1 February 2019
Brumadinho disaster: the extent of the environmental impact
The human cost of the Brumadinho disaster in Brazil is becoming increasingly clear. Latest reports suggest that there are 110 known fatalities, of whom 71 have been positively identified, and a further 238 people remain missing. Six people remain in hospital. The cost of this disaster feels very real when you look at this news report, which provides details of just of few of the victims. In addition, the environmental impact of the disaster is also apparent. The image below, collected by Planet Labs, shows the area covered by the tailings:-
The area affected is somewhat smaller than that of the Samarco disaster in Brazil. The total ecological destruction in the river is clear. There is now an urgent need to retain the remaining tailings left in the storage area and to contain the waste, and any toxins draining from it, in the river channel.
Meanwhile, there remains considerable speculation as to the causes of the disaster. The image below is a Planet Labs image collected on 25th January 2019, showing the dam that collapsed to generate the Brumadinho disaster:-
This image shows no obvious indications of ongoing work on the tailings dam itself, and there are no signs of work on the tailings stored in the pond. Indeed. there is also no obvious indication of the incipient failure developing. Thus, the events that led to the collapse remain intriguing, and it is going to be important to ascertain the causes if similar accidents are to be avoided.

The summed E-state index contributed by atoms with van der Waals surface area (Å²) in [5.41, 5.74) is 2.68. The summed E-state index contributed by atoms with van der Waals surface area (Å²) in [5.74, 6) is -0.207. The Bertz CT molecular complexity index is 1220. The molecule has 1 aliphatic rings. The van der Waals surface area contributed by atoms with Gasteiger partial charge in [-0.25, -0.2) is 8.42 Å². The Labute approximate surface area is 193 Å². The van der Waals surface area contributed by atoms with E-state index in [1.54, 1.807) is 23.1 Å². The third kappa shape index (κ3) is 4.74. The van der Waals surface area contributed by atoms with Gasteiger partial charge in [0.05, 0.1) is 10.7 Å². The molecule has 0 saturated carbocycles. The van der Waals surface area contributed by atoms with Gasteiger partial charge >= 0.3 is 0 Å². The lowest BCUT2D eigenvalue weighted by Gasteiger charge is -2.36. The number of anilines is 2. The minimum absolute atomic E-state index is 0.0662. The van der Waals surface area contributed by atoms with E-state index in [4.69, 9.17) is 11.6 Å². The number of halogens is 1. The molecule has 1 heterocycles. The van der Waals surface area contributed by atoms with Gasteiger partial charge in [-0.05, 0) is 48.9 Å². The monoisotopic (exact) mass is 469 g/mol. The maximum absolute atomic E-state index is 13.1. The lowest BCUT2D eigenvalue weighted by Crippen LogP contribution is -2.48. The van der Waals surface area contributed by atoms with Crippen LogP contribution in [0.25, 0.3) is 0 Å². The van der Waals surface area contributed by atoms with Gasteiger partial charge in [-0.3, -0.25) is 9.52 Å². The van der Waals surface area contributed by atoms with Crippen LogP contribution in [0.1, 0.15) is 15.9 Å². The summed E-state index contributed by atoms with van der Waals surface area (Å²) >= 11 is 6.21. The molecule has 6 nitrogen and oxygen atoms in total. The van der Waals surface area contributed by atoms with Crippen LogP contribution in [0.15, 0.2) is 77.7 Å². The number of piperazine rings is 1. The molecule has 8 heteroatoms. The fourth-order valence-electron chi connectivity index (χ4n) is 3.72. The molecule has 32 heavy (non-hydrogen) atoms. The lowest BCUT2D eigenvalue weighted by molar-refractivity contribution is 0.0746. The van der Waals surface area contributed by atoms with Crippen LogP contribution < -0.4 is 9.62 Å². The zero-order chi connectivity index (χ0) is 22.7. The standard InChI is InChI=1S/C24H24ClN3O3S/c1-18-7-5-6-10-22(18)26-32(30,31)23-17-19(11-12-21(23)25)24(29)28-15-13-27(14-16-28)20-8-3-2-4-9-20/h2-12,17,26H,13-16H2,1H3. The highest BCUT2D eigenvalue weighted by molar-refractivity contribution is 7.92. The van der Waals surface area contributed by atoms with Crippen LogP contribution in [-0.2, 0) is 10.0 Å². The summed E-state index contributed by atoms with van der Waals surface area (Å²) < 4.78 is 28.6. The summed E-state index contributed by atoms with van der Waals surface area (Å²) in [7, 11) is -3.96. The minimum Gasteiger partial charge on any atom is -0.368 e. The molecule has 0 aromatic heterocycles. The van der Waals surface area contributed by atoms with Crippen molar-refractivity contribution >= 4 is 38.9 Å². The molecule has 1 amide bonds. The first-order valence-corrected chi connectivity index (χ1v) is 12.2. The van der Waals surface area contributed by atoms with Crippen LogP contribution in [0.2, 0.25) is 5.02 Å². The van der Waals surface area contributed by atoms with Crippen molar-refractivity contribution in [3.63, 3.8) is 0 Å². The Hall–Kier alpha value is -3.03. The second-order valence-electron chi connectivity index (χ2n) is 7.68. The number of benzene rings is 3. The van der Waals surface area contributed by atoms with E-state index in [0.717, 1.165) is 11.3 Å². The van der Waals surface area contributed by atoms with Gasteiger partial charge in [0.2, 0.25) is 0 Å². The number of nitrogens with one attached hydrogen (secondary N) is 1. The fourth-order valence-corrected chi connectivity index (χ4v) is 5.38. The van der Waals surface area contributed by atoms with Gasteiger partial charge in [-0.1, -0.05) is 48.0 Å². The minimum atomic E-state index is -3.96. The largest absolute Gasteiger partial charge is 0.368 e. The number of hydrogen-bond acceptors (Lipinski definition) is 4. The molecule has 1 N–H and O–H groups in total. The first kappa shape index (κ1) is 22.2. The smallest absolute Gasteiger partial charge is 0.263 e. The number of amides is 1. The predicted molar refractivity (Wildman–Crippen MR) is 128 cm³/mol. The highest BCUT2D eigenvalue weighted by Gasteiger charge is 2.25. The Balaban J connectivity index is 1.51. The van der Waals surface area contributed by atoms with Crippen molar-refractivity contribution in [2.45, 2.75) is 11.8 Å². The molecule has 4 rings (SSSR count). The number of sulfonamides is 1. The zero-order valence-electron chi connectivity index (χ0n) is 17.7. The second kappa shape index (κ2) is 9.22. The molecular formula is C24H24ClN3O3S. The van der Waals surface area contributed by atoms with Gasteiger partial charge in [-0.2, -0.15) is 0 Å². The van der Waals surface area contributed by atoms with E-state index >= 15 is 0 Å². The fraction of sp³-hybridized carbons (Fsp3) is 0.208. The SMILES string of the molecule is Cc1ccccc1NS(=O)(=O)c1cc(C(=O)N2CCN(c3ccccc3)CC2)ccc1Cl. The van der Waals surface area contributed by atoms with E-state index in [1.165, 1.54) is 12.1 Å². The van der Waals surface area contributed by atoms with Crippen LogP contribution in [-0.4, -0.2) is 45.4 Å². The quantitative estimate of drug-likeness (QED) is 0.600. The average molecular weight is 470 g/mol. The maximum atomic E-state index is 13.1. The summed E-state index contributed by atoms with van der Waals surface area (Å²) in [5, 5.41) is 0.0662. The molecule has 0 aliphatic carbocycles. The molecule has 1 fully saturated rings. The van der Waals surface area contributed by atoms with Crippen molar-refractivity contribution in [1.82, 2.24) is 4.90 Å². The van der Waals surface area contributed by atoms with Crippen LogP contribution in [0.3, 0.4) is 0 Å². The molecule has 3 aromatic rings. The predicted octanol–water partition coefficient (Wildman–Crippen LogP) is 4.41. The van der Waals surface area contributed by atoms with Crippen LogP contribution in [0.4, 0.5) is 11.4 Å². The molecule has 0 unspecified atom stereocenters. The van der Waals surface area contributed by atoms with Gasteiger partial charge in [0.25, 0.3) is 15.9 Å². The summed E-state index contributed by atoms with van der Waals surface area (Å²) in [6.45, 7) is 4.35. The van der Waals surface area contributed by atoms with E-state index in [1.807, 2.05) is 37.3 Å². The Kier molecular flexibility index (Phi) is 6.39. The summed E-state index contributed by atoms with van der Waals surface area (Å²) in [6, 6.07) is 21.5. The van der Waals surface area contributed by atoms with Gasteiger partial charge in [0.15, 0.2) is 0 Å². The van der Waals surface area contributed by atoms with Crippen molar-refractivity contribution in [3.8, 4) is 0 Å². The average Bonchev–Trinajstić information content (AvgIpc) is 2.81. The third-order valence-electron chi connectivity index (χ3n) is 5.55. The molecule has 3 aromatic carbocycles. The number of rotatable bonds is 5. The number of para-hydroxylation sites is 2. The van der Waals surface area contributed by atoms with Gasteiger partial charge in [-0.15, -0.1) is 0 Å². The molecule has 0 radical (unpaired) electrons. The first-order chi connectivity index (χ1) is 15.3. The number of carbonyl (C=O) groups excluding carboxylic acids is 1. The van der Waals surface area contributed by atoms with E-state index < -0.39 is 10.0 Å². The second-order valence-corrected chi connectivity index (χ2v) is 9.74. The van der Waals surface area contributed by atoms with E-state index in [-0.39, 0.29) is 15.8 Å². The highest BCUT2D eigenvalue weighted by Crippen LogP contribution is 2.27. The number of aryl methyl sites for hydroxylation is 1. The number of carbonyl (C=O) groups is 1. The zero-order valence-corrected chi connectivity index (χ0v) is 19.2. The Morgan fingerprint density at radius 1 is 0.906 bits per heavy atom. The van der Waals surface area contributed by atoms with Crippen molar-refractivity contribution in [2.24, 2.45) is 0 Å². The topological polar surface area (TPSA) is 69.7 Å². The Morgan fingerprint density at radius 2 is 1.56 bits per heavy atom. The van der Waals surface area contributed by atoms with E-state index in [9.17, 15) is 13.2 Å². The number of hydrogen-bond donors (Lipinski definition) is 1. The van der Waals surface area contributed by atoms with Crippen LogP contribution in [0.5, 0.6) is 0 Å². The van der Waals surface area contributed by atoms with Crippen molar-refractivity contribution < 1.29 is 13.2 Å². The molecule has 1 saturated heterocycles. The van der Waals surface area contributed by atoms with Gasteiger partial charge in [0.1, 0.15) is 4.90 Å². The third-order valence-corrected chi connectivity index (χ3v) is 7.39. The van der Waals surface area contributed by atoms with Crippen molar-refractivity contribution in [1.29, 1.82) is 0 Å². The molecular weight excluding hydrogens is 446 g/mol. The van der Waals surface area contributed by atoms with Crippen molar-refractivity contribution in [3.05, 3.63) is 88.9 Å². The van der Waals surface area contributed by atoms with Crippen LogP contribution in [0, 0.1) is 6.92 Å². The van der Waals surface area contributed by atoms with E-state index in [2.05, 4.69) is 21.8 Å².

In this case most of the retaining structure is built upon the tailings themselves. This is not unusual, and it is not necessarily unsafe, but it does assume that the properties of the tailings are well-understood. Note in particular that the tailings are described as being dilative – there is a nice primer on the mechanical behavior of tailings here, but in essence dilative tailings are assumed to show strain hardening, i.e. they will become stronger as they deform. This may be a key assumption on the context of this failure. It is perhaps worth looking at the report of the Samarco tailings dam accident, which attributed the collapse to an extrusion process. In this case, failure also developed in a dam built using the upsteam method. The original design assumed that a layer of sand sitting over the tailings would be kept in an unsaturated state, but this was changed during construction, and the sands were allowed to become saturated. Ultimately, this allowed a so-called lateral extrusion event to develop, precipitating the collapse of the dam.
The operator of the site, Vale, are reported to have decided to remove all tailings dams of this type. It will be interesting to see the timescale for these plans, and how they will monitor the stability of these structures in the interim so as to ensure no repeat of the Brumadinho disaster.
Pirete, W. and Gomes, R.C. 2013. Tailings liquefaction analysis using strength ratios and SPT/CPT results. Soils and Rocks, 36 (1), 37-54.
Thanks to Robert Simmon of Planet Labs for his help in acquiring and processing the imagery.